# College Math Teaching

## August 18, 2014

### Interchanging infinite sums with integrals

Filed under: Uncategorized — collegemathteaching @ 1:03 pm

This part of this series of lectures got me to thinking about this topic; the relevant part starts at 13 minutes:

(side note: I am enjoying these and hope to finish all 30!)

Of interest here: if $u(x,t)$ describes the heat in a one dimensional circle of metal and the radius is one, one can do the analysis of the heat equation $u_t = a u_{xx}$ with initial condition $u(x,0) = f(x)$ and assuming that $u$ has a Fourier expansion (complex coefficients) one can obtain: $u(x,t) = \Sigma_k \hat{f_k}e^{-4ak \pi^2t}e^{2k \pi i x}$ which can be rewritten as $\Sigma_k (\int^1_0 f(w) e^{-2k \pi i w} dw) e^{-4ak \pi^2t}e^{2k \pi i x} = \Sigma_k (\int^1_0 f(w) e^{-2k \pi i (x-w)} ) e^{-4ak \pi^2t} dw$. Note: $k$ ranges from $-\infty$ to $\infty$ and by $\Sigma^{\infty}_{k=-\infty} c_k$ we mean $lim_{n \rightarrow \infty} \Sigma^{n}_{k=-n}c_k$ and note that $c_k, c_{-k}$ are complex conjugates for all $k$.

Now IF we could interchange the summation sign and the integral sign we’d have: $\int^1_0 \Sigma_k f(w) e^{-2k \pi i (x-w)} e^{-4ak \pi^2t} dw$. Now let $g(x,t) = e^{-2k \pi i (x)} e^{-4ak \pi^2t}$ then we could say that $u(x,t) = \int^1_0 g(x-w,t) f(w) dw$ which is a convolution product; $g(x,t)$ is the heat kernel which is a nice form. But about that interchange: when can we do it?

First note that by $\Sigma_k f_k$ we mean the limit of the sequence of partial sums: $\phi_n = \Sigma_{k = -n}^{n} f_k$ and if $\int^1_0 lim_n \phi_n = lim_n \int^1_0 \phi_n$ then the interchange is valid. NOTE: I am following the custom of not using the “differential” $dx$ and of letting it be understood that $lim_n$ means $lim_{n \rightarrow \infty}$.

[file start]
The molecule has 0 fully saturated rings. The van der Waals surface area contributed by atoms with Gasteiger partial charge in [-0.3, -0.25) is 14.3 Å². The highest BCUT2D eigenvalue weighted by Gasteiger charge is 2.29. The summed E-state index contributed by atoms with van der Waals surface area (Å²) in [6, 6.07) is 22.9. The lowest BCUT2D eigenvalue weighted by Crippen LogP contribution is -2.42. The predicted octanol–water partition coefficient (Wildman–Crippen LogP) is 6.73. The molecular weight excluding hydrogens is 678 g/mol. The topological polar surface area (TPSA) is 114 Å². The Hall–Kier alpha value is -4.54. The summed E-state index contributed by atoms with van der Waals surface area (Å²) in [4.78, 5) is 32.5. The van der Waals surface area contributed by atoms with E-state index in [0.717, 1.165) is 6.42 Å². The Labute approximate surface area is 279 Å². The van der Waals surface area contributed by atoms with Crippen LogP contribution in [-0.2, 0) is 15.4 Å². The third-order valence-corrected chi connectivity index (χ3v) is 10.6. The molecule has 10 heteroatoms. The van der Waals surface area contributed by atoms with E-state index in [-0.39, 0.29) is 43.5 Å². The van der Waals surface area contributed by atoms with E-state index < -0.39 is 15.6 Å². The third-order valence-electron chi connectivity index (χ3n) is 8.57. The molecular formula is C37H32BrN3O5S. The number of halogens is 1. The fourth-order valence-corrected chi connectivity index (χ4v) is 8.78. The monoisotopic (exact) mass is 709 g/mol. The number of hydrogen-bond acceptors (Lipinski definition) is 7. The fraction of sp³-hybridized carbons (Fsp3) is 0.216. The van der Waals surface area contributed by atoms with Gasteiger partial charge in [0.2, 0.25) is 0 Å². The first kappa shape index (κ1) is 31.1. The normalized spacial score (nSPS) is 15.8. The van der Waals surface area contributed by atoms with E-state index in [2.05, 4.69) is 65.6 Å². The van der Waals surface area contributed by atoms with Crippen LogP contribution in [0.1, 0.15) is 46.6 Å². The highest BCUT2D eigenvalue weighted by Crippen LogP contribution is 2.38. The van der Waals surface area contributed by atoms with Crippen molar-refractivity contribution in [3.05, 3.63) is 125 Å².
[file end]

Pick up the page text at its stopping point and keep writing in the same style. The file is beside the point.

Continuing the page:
The “I don’t want “TL;DR” answer” version
If you are comfortable with Lebesgue integration, then the Dominated Convergence Theorem is the standard: if $\phi_n$ are all measurable functions and $lim_n \phi_n = \phi$ (pointwise) and there exists an integrable function $g$ where $g \ge |\phi_n|$ for all $n$, then $\int^1_0 lim_n \phi_n = lim_n \int^1_0 \phi_n = \int^1_0 \phi$.

Now if the terms “Lebesgue integration” and “measurable” has you scratching your head, you can either learn a bit about it or, if you are in the “tl;dr” mode I’ll make some (hopefully) “practitioner friendly” remarks.

First of all, all Riemann integrable functions are Lebesgue integrable (provided we are NOT talking about improper integrals) and a “measurable function” is one in which the inverse image of a “measurable set” is a “measurable set”. Now “measurable set”: these include sets that single point sets, open intervals, closed intervals, countable intersections of such, countable unions of such and complements of such unions and intersections. Unfortunately there are measurable sets that aren’t formed in this manner, and there are such things as non-measurable sets. See here for the definition of “measurable set”.